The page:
3D Galaxy Water Cooling Kit
Another “Gigabyte first” is their entry into liquid cooling solutions. The 3D Galaxy kit can be purchased as a standalone product and will work with any system. However, after my experience with it, I would dub it more as an elaborate accessory for the 3D Aurora case as they were obviously designed to work together. At $150 US, it's a serious accessory at that.
Water cooling is not what I would recommend for the faint of heart. As simple as some companies have made it - such as in this kit from Gigabyte - you are still combining a conductive liquid with electronics, a potentially damaging combination. But if silence and/or top performance is what you are after (and if you are reading a bit-tech
article, that much is probably true) then liquid cooling certainly has its merits. It has evolved from its early years and has become much easier and safer, this kit is a pretty good personification of that fact.
Here are the features according to Gigabyte:
Notice they specifically mention the 3D Gigabyte Aurora case.
- Large, pure copper base employs unique water road design
- Long-life, quiet and powerful ceramic bearing pump
- Low water-level (LWP) and over-temperature protection (OTP) (Patent pending)
- Clear blue LED tank for straightforward coolant refilling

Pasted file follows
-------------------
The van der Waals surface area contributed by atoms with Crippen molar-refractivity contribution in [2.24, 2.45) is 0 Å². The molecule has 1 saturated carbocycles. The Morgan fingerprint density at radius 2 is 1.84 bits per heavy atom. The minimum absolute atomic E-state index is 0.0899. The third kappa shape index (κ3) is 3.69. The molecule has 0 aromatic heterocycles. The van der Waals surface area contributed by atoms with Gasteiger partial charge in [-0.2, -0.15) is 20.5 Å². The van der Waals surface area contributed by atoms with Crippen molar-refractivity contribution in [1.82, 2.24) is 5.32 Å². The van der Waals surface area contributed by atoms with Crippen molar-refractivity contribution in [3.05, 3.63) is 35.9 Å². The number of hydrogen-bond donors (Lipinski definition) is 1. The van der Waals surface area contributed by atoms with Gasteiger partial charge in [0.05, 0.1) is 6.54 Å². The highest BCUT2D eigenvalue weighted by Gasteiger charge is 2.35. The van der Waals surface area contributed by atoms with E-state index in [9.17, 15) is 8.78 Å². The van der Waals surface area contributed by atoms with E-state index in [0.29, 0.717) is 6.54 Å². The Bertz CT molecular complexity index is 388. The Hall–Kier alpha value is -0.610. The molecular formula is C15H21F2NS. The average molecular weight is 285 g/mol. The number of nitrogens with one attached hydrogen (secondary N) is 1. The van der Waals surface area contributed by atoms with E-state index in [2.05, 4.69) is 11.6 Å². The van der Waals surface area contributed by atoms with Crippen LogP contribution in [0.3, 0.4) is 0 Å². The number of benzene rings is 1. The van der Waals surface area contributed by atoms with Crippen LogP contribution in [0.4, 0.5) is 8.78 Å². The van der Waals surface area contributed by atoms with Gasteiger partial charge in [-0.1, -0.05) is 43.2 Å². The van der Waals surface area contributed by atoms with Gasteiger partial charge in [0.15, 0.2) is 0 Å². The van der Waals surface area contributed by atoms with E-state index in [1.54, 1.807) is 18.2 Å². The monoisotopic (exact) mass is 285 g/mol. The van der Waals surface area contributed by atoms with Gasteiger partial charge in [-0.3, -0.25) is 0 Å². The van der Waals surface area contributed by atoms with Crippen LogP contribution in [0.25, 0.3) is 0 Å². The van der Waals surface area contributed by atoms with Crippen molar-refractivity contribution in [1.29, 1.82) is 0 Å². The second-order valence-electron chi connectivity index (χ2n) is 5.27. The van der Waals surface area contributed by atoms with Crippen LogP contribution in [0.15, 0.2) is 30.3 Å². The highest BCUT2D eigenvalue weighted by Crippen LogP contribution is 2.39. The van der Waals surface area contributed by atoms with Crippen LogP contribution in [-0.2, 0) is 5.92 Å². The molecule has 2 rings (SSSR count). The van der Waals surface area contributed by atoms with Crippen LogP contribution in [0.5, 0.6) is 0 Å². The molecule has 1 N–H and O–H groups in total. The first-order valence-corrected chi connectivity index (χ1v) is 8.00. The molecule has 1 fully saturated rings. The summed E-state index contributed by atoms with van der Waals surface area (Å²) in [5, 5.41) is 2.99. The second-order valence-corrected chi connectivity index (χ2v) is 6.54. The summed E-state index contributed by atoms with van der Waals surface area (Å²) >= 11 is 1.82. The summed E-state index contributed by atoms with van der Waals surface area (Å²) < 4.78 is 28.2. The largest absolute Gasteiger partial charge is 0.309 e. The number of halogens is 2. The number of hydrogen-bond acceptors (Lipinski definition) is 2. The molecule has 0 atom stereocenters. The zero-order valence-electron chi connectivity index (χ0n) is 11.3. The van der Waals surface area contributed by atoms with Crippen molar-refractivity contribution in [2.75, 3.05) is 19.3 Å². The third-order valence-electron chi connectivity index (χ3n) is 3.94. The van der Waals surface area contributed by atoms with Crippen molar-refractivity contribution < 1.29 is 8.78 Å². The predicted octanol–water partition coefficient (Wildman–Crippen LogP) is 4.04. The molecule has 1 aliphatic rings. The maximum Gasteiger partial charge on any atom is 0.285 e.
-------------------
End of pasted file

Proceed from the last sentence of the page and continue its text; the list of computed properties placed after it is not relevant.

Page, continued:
- Large aluminum radiator with 4-parts water road design
- Special aluminum fan cover enhances thermal dissipation
- Radiator installs easily onto most PC chassis
- Multi-purpose Nano-scale GIGABYTE coolant
- 1/2 inch special UV tubing material allows for extreme angling and flexing
- Fully compliant with MOSFET thermal function (Patent pending)
- Optional thermal partner: Gigabyte chassis 3D AURORA (GZ-FSCA1-AN / GZ-FSCA1-SN)
The major components consist of: the external radiator, CPU waterblock, pump/reservoir assembly, coolant and fan.
The Radiator comes built into a shroud containing a 120mm Gigabyte fan with wiring long enough to be routed into the case. The pump/reservoir is all in one piece and represents a fairly compact package. A nice feature of the pump/reservoir device is that it includes a low water-level (LWP) and over-temperature protection (OTP) sensors that will automatically shut down your system should the coolant level drop too low or the temperature of the water rise too high providing about as close to fool-proof water cooling as you can get.
Gigabyte’s water block is a decent design. It features a solid copper base with an acrylic top casing allowing you to see the coolant. The water feeds from one side and exits directly across. Inside the chamber where the water meets the copper and the critical exchange of heat happens, Gigabyte’s block has a grid-work of raised dimples that are machined out of the solid copper core allowing both turbulence and surface area. It should prove to be a good design. The quality of the base surface that actually comes in contact with the processor is not as polished as it could be. As you may know, the smother the base, the more copper comes in contact with the processor and, therefore, the more efficiently heat is transferred. Gigabyte’s block base has apparent machining marks that could stand for some “lapping” for maximum performance. Save that, it seems to be an overall decent design.